Body Armor Contracts: The Stench of Corruption

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With Wall Street protests popping up in many cities in the United States and over 150,000 signatures now collected on a new Constitutional amendment to “get the money out” of politics, it was a bit of surprise to read that Point Blank Solutions  has recently received a new $30 million order to produce “Outer Tactical Vests” for the US military.

Why should I be surprised?  Well, Point Blank Solutions has been in Chapter 11 (a court-sanctioned “voluntary reorganization” to avoid bankruptcy) since April, 2010.  One of the reasons cited by Point Bank Solutions in soliciting the United States Bankruptcy Court for the District of Delaware for a Chapter 11 reorganization was the mounting legal costs associated with defending the former CEO and Founder of Point Blank Solutions, David Brooks, for tax fraud and securities fraud.     While Point Blank’s current management insist that David Brooks has no role in the company, one must certainly be disturbed by the pedigree.

The Department of Defense may have very good reasons to award large contracts to a company in Chapter 11; however, equipment reliability and the integrity of body armor testing procedures don’t seem to be high of the list of priorities mentioned by military officials.   As recently as August of this year, the Inspector General of the Department of Defense found serious flaws in the testing procedures of Interceptor Body Armor plates.   This is just one of a series of disturbing reports issued by government auditing agencies over the last several years finding major shortcomings in the test procedures used to evaluate the reliability of body armor worn by US military personnel.

Let’s face it, our military and civilian leaders don’t give a damn!  If they did, the people responsible for testing body armor and conducting fair and impartial testing would have long ago been fired.  Furthermore, those who continue to quibble and provide false information to Congressional leaders and the public, such as, Lt. Gen. William Phillips (principal military deputy to the assistant secretary of the Army for Acquisition, Logistics and Technology), Col. Cole, Project Manager for Soldier Protection, and US Army Brigadier General Peter N. Fuller, the Program Executive Officer of the Soldier Systems Center, should be relieved of command.

Will this happen?  Of course not.  The military industrial complex that President Eisenhower warned about continues to thrive in DC.  The victims are gullible taxpayers and the young men and women who defend our country so valiantly.    The blood of these brave warriors is on our hands if we don’t insist on accountability.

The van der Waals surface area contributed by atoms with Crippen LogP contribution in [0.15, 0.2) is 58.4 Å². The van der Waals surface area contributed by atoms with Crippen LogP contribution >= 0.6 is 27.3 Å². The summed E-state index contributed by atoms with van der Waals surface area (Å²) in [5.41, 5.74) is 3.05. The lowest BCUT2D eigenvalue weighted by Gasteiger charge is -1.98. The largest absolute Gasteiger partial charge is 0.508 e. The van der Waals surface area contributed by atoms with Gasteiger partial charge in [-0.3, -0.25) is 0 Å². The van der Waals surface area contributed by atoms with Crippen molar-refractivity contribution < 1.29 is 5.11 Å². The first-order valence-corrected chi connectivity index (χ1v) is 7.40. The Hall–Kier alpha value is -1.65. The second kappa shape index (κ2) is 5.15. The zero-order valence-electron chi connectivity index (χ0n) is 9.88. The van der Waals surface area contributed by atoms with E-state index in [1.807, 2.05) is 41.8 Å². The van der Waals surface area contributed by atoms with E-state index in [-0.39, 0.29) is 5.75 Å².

Become a Member of SFTT and add your voice to help get the best protective gear and combat equipment for our Troops.   Together, we can make a change.

Richard W. May


Body Armor Testing: Deja vu all over again.

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Every couple of years or so (and sometimes more frequently) US Army body armor testing procedures are called into question by investigating authorities.  There used to be a saying among Army troops “that you never had time to do things right, but you always had time to do them again.”  Well, apparently in this modern army, you don’t even have “to do things right” if Lt. Gen. Phillips and his cohorts like Col. Cole, Project Manager for Soldier Protection, and US Army Brigadier General Peter N. Fuller, the Program Executive Officer of the Soldier Systems Center, have anything to say about it.  And they do!

These talking heads continue to insist that we have the “best body armor in the world” despite a systemic failure to apply appropriate test procedures.  They simply dismiss any compelling evidence to the contrary as demonstrated by their well-orchestrated campaign against the latest DOD IG report on improper testing of Interceptor Body Armor Inserts.

Now, Gen. Phillips and his buddies at Ft. Belvoir believe that the public and our Congressional leaders have short memories and they can simply talk their way out of this most recent disclosure that something is dreadfully wrong in our military procurement system.  They just may well succeed, if past history is any indication.

For instance, take the GAO (Government Accountability Office) report of October, 2009 which recommended independent testing of body armor after their investigations had uncovered much of the same shoddy body armor testing now chronicled in the latest DOD IG report.   We listened to much of the same nonsense and double-talk from our military leaders, but in bowing to public pressure the Secretary of the Army asked the National Research Council to investigate body armor testing procedures.

I am not sure what became of this National Research Council study, but I suspect that its sole purpose was to lead Congress to think that “things are under control.”  Clearly, they aren’t.

It’s time to for Congressional leaders and our military brass to do the “right thing” and appoint leaders who are more interesting in the well-being and safety of our troops than military equipment suppliers.  SFTT thanks Congresswoman Louise Slaughter for instigating the latest study.  We now urge you and your Congressional colleagues to follow-up.